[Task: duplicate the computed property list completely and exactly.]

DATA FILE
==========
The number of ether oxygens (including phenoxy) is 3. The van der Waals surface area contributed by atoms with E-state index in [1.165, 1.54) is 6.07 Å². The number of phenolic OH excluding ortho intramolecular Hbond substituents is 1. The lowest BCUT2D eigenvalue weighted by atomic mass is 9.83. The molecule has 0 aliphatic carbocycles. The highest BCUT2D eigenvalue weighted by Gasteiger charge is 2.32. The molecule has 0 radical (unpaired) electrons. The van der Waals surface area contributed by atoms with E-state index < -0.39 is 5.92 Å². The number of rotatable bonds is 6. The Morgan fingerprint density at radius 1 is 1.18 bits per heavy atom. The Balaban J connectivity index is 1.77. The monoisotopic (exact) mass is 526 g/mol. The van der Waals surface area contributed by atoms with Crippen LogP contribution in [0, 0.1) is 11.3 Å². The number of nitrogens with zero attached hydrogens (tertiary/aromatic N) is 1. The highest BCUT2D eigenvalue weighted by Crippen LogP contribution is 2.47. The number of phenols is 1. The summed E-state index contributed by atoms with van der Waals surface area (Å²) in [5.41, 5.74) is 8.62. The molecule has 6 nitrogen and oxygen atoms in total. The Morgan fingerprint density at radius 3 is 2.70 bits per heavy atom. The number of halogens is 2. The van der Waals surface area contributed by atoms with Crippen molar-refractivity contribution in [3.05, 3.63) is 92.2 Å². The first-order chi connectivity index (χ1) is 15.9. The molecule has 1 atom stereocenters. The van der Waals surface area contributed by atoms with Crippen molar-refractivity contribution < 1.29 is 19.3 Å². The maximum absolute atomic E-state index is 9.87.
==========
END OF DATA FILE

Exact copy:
The number of ether oxygens (including phenoxy) is 3. The van der Waals surface area contributed by atoms with E-state index in [1.165, 1.54) is 6.07 Å². The number of phenolic OH excluding ortho intramolecular Hbond substituents is 1. The lowest BCUT2D eigenvalue weighted by atomic mass is 9.83. The molecule has 0 aliphatic carbocycles. The highest BCUT2D eigenvalue weighted by Gasteiger charge is 2.32. The molecule has 0 radical (unpaired) electrons. The van der Waals surface area contributed by atoms with E-state index < -0.39 is 5.92 Å². The number of rotatable bonds is 6. The Morgan fingerprint density at radius 1 is 1.18 bits per heavy atom. The Balaban J connectivity index is 1.77. The monoisotopic (exact) mass is 526 g/mol. The van der Waals surface area contributed by atoms with Crippen LogP contribution in [0, 0.1) is 11.3 Å². The number of nitrogens with zero attached hydrogens (tertiary/aromatic N) is 1. The highest BCUT2D eigenvalue weighted by Crippen LogP contribution is 2.47. The number of phenols is 1. The summed E-state index contributed by atoms with van der Waals surface area (Å²) in [5.41, 5.74) is 8.62. The molecule has 6 nitrogen and oxygen atoms in total. The Morgan fingerprint density at radius 3 is 2.70 bits per heavy atom. The number of halogens is 2. The van der Waals surface area contributed by atoms with Crippen molar-refractivity contribution in [3.05, 3.63) is 92.2 Å². The first-order chi connectivity index (χ1) is 15.9. The molecule has 1 atom stereocenters. The van der Waals surface area contributed by atoms with Crippen molar-refractivity contribution < 1.29 is 19.3 Å². The maximum absolute atomic E-state index is 9.87.